The following weeks were less welcoming. I wasn’t as impressionable as I had been in 1988, and, Moscow, always known for a capital’s self-importance and coarseness, had become furious. The intervening years of political and economic exploitation by small bands of corrupt political insiders had produced humiliating, divisive inequality; the metro was as stunning as I remembered, but the faces in the cars were haggard, embittered, and quick to violence. I was maligned as a Jew; a traitor who had abandoned his country; an imperialist whose embassy residence had been sacrilegiously built on what was once the Czar’s hunting grounds. There were plenty of moments like that first step into the subway, but, for the most part, Moscow was a place forced to endure sadistic privation by a coterie of princes who reaped the nation’s riches and demonized outsiders for their citizens’ hardships. Exiting a metro car on the way to work one morning, I — trained by what is more or less a ritual of the New York subway — offered to help a young woman with a baby carriage at the bottom of a long stairway. She stared at me with dull surprise. “Nobody does that anymore,” she said.
In an ode to the Moscow metro published in the Swiss newspaper Neue Zurcher Zeitung, Victor Pelevin, the Russian novelist, wrote: “[The metro’s aboveground] station entrances look like tiny mausoleums, but, at the same time, Lenin’s mausoleum looks like a metro entrance. Actually, the entire metro, which has long been named after Lenin, is a virtual mausoleum — the mausoleum of an idea, the mausoleum of the future, the mausoleum of a dream.”
The Soviet Union is certainly extinct, but I would disagree with Pelevin’s broader point. The Soviet idea is far from dead, perhaps because, catastrophically, it’s a quintessentially Russian idea that pre-dated the Soviets by many centuries. I saw it in the Moscow metro in 2000 and you can see it just as easily almost anywhere you look in Russia today, whether you see the oligarch Mikhail Khodorkovsky imprisoned after a show trial for daring to challenge the Putin political machine, or Duma parliamentarians urging the ban of Jewish organizations on the grounds of their adherence to a religion “anti-Christian and inhumane, whose practices extend even to ritual murders.”
Russia has almost never belonged to the Russian people; rather, its bounty has historically been hoarded by a select few who exploited the motherland’s name to rally the citizenry to the frequently catastrophic causes they conjured. For all its otherworldly beauty, the Moscow metro, which was built on the backs of ordinary men and women — who were requisitioned for the task like serfs but nonetheless believed in its promise with all their hearts — doesn’t belong to its people. It belongs to an eternal idea of Russian supremacy that happily swallows its own. The state actually imagines this cult of Saturn-like self-immolation to be essential to that idea’s vitality. One can’t imagine graffiti artists widely using the Moscow metro as a canvas either for socioeconomic frustration or artistic expression, or a municipal agency encouraging contemporary artists to improve station design. The Moscow metro is a museum, and don’t you dare touch anything.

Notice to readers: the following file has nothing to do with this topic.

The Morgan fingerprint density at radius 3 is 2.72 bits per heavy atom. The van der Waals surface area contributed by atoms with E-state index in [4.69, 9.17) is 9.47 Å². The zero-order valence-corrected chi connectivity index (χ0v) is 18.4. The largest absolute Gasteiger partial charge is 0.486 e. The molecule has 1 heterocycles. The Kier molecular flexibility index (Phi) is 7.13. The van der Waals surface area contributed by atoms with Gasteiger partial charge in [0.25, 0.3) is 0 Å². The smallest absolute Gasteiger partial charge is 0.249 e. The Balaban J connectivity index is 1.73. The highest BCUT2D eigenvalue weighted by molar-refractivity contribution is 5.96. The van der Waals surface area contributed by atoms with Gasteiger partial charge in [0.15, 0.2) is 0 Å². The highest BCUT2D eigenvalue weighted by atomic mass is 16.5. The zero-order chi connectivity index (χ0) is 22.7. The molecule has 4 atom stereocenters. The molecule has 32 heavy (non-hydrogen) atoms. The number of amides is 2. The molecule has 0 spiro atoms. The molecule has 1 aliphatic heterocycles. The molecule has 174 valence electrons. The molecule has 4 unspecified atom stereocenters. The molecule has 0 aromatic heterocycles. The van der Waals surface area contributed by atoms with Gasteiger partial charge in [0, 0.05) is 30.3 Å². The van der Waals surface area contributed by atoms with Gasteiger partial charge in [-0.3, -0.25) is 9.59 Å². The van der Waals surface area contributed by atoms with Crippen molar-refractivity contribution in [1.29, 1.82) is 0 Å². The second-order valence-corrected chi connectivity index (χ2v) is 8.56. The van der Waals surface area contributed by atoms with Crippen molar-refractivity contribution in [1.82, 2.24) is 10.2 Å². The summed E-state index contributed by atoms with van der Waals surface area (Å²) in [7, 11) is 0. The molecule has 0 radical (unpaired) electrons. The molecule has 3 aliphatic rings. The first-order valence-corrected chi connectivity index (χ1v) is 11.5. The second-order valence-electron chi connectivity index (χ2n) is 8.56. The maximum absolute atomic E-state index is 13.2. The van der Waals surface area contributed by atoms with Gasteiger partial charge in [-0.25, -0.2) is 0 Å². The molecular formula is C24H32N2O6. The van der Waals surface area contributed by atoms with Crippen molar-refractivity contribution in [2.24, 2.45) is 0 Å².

No, graffiti art and Arts for Transit, however banal they may have initially seemed to foreigners like myself, could only happen in New York. Here, municipal benefactors who openly disdain immigrant interlopers build transit systems partly for their benefit, whereas in Russia the nation’s leaders pretend to build in the name of the people while in reality leaving them with nothing. The Muscovites may love their subway more than New Yorkers, but they own it less.
There was no frisson at the A subway platform after disembarking at John F. Kennedy Airport from Moscow that 2000 summer, but there was something equally meaningful. The gray car slowly rumbled into view and came to a halt with a sclerotic sigh. It wasn’t much to look at. But it was mine.
Brooks, Michael W. “Subway City: Riding the Trains, Reading New York.” New Brunswick, NJ: Rutgers University Press, 1997.
Couture, Andrea M. “Moscow Metro: A Look Back and Forward,” Mass Transit, May, 1994, p. 22.
Fischler, Stan. “The Subway: A Trip Through Time on New York’s Rapid Transit.” Flushing, NY: H & M Productions II Inc., 1997.
Hood, Clifton. “722 Miles: The Building of the Subways and How They Transformed New York.” Baltimore: The Johns Hopkins University Press, 1993.
O’Donnell, Anne K. “The Moscow Metro, or The Experience of Socialist Realism Underground.” Unpublished senior thesis, Princeton University, Princeton, NJ, 2002.